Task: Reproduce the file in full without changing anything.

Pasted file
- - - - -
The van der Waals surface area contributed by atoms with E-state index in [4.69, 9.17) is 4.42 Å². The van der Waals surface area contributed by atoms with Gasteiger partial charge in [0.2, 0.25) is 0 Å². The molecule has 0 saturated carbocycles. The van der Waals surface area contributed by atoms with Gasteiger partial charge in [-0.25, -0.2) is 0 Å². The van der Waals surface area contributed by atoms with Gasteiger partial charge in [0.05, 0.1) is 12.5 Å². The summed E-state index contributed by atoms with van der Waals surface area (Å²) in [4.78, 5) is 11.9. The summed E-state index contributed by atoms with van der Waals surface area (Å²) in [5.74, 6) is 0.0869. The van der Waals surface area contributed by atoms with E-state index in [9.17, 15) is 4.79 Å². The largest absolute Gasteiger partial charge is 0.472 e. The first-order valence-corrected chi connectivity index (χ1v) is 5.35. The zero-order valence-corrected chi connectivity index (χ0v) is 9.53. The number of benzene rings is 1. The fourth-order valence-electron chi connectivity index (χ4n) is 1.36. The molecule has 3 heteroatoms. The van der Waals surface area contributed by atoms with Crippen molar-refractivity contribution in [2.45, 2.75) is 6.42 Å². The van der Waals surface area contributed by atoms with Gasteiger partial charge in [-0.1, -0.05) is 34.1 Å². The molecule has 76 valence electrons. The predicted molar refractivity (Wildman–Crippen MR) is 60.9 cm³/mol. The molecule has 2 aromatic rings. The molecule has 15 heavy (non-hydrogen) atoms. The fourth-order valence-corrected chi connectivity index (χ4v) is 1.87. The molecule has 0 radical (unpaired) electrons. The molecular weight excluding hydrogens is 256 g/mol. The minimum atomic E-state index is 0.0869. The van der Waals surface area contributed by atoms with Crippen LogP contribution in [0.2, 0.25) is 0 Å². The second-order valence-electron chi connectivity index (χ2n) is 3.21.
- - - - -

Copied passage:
The van der Waals surface area contributed by atoms with E-state index in [4.69, 9.17) is 4.42 Å². The van der Waals surface area contributed by atoms with Gasteiger partial charge in [0.2, 0.25) is 0 Å². The molecule has 0 saturated carbocycles. The van der Waals surface area contributed by atoms with Gasteiger partial charge in [-0.25, -0.2) is 0 Å². The van der Waals surface area contributed by atoms with Gasteiger partial charge in [0.05, 0.1) is 12.5 Å². The summed E-state index contributed by atoms with van der Waals surface area (Å²) in [4.78, 5) is 11.9. The summed E-state index contributed by atoms with van der Waals surface area (Å²) in [5.74, 6) is 0.0869. The van der Waals surface area contributed by atoms with E-state index in [9.17, 15) is 4.79 Å². The largest absolute Gasteiger partial charge is 0.472 e. The first-order valence-corrected chi connectivity index (χ1v) is 5.35. The zero-order valence-corrected chi connectivity index (χ0v) is 9.53. The number of benzene rings is 1. The fourth-order valence-electron chi connectivity index (χ4n) is 1.36. The molecule has 3 heteroatoms. The van der Waals surface area contributed by atoms with Crippen molar-refractivity contribution in [2.45, 2.75) is 6.42 Å². The van der Waals surface area contributed by atoms with Gasteiger partial charge in [-0.1, -0.05) is 34.1 Å². The molecule has 76 valence electrons. The predicted molar refractivity (Wildman–Crippen MR) is 60.9 cm³/mol. The molecule has 2 aromatic rings. The molecule has 15 heavy (non-hydrogen) atoms. The fourth-order valence-corrected chi connectivity index (χ4v) is 1.87. The molecule has 0 radical (unpaired) electrons. The molecular weight excluding hydrogens is 256 g/mol. The minimum atomic E-state index is 0.0869. The van der Waals surface area contributed by atoms with Crippen LogP contribution in [0.2, 0.25) is 0 Å². The second-order valence-electron chi connectivity index (χ2n) is 3.21.